By Paul Reilly

In a recent seminar, I asked sales leaders about the top salesperson at their company. I asked the group if their top-achiever’s success was a result of talent or motivation.

Sixty-nine percent of sales leaders said their top-achiever is more motivated than he or she is talented. Although talent is part of success, it appears that motivation is more important.

This might cause you to reflect on your own success. Do you attribute your success to talent, or motivation?

Performance is a function of motivation and talent. You can have all the talent in the world, but a lack of motivation will lead to mediocre performance. On the other hand, you can be highly motivated, but a lack of skill also leads to mediocre performance. Think of how many salespeople never reach their full potential. They either lack the skill or the will.

Given this research, sales leaders often ask us, “How can I motivate my sales team?”

Motivation is internal, not external. Since motivation is internal, you can’t control whether your salespeople are motivated. As a leader, you must understand this and accept it. However, you can create an environment where your team can motivate themselves. That’s where you focus your time and effort. As the sales leader, ask yourself, “What am I doing to create a motivational environment?”

I recently met with a sales leader who creates a motivational environment. Every quarter, he buys a motivational book for his sales team. The sales team discusses the book and how they have applied the techniques. This sales leader is creating an environment in which his team can self-motivate.

Sales leaders also ask us, “How can I find talented salespeople?”

Why are you looking for talented salespeople and not motivated salespeople? Motivation trumps talent. Look for people that are driven to succeed. You might be surprised at how easily their talent can catch up with their motivation. Talent falls into two categories: natural talent and acquired talent. Yes, there are some salespeople who have natural talent. They are, however, only successful when they couple their natural talent with motivation. Acquired talent is the set of skills they gain through coaching and training. Hire for motivation, but train to acquire the talent.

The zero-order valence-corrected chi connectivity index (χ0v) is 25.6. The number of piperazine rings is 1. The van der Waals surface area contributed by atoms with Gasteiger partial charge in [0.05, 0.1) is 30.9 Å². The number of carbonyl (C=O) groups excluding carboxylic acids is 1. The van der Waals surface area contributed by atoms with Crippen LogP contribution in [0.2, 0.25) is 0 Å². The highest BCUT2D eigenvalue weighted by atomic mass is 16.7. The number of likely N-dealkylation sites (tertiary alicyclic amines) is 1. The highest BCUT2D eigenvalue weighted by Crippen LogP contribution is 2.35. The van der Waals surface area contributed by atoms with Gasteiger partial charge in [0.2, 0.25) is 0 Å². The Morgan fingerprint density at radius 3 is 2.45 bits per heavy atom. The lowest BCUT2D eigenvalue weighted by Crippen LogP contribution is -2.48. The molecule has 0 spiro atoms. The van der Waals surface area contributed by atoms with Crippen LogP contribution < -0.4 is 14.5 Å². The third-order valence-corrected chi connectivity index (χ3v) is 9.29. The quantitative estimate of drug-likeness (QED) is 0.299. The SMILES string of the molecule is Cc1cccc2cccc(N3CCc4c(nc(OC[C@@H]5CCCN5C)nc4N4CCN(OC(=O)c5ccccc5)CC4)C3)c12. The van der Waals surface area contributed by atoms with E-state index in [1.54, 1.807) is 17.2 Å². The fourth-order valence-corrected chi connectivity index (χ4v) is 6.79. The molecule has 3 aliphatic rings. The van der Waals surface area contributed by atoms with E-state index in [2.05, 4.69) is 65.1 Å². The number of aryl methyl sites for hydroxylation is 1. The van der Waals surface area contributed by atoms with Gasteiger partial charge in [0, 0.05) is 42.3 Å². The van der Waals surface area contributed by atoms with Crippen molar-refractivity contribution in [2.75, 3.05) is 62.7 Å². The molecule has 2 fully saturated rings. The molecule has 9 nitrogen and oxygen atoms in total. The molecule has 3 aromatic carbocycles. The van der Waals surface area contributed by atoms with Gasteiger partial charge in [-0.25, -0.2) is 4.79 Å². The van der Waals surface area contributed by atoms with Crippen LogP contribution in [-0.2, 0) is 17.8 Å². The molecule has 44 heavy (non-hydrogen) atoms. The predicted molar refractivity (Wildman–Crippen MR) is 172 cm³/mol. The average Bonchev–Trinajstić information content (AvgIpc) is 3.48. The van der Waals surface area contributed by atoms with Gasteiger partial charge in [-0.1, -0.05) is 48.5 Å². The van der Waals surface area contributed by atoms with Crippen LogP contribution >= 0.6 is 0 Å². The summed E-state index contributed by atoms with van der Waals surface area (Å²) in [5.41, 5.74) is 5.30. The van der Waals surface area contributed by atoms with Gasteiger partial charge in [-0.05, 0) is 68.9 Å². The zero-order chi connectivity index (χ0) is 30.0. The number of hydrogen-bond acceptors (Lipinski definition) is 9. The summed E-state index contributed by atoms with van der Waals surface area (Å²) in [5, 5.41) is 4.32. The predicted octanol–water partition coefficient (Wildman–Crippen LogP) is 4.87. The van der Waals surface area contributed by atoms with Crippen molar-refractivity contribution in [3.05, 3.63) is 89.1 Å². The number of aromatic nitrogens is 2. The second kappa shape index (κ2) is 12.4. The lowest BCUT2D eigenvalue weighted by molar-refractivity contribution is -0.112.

Have you ever noticed that people are quick to attribute another person’s success to natural talent?

As I previously stated, sales leaders say their top-achievers are more motivated than talented. The myth of the “natural” is used by mediocre performers in any profession. It’s easier for people to attribute success to talent than to admit they, too, could be successful if they were motivated. Friedrich Nietzsche, 19th century German Philosopher, wrote, “With everything perfect, we do not ask how it came to be. Instead, we rejoice in the present fact as though it came out of the ground by magic. No one can see in the work of the artist how it has become. That is the advantage, for wherever one can see the act of becoming, one grows somewhat cool. …For if we think of genius as something magical, we are not obliged to compare ourselves and find ourselves lacking. To call someone divine means ‘Here, there is no need to compete.’”

Don’t fool yourself into believing performance is reserved for the talented.

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